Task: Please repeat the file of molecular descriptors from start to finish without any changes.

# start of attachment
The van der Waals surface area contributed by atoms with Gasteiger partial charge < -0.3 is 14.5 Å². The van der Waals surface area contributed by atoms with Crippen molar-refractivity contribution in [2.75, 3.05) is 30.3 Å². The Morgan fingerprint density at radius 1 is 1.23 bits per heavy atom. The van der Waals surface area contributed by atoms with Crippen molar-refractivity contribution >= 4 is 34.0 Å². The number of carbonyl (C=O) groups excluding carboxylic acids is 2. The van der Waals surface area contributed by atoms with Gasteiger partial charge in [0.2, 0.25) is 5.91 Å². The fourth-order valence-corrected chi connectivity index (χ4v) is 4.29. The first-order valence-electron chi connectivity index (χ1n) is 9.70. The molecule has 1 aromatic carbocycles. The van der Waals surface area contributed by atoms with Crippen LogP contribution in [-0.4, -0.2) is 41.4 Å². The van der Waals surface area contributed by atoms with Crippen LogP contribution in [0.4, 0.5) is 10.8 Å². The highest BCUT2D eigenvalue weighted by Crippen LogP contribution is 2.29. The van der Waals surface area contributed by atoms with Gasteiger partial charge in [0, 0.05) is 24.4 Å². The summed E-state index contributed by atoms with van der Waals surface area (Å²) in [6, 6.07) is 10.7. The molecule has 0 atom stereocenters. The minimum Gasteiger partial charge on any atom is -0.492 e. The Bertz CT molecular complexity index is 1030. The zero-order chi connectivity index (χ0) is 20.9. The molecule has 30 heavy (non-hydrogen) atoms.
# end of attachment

The van der Waals surface area contributed by atoms with Gasteiger partial charge < -0.3 is 14.5 Å². The van der Waals surface area contributed by atoms with Crippen molar-refractivity contribution in [2.75, 3.05) is 30.3 Å². The Morgan fingerprint density at radius 1 is 1.23 bits per heavy atom. The van der Waals surface area contributed by atoms with Crippen molar-refractivity contribution >= 4 is 34.0 Å². The number of carbonyl (C=O) groups excluding carboxylic acids is 2. The van der Waals surface area contributed by atoms with Gasteiger partial charge in [0.2, 0.25) is 5.91 Å². The fourth-order valence-corrected chi connectivity index (χ4v) is 4.29. The first-order valence-electron chi connectivity index (χ1n) is 9.70. The molecule has 1 aromatic carbocycles. The van der Waals surface area contributed by atoms with Crippen LogP contribution in [-0.4, -0.2) is 41.4 Å². The van der Waals surface area contributed by atoms with Crippen LogP contribution in [0.4, 0.5) is 10.8 Å². The highest BCUT2D eigenvalue weighted by Crippen LogP contribution is 2.29. The van der Waals surface area contributed by atoms with Gasteiger partial charge in [0, 0.05) is 24.4 Å². The summed E-state index contributed by atoms with van der Waals surface area (Å²) in [6, 6.07) is 10.7. The molecule has 0 atom stereocenters. The minimum Gasteiger partial charge on any atom is -0.492 e. The Bertz CT molecular complexity index is 1030. The zero-order chi connectivity index (χ0) is 20.9. The molecule has 30 heavy (non-hydrogen) atoms.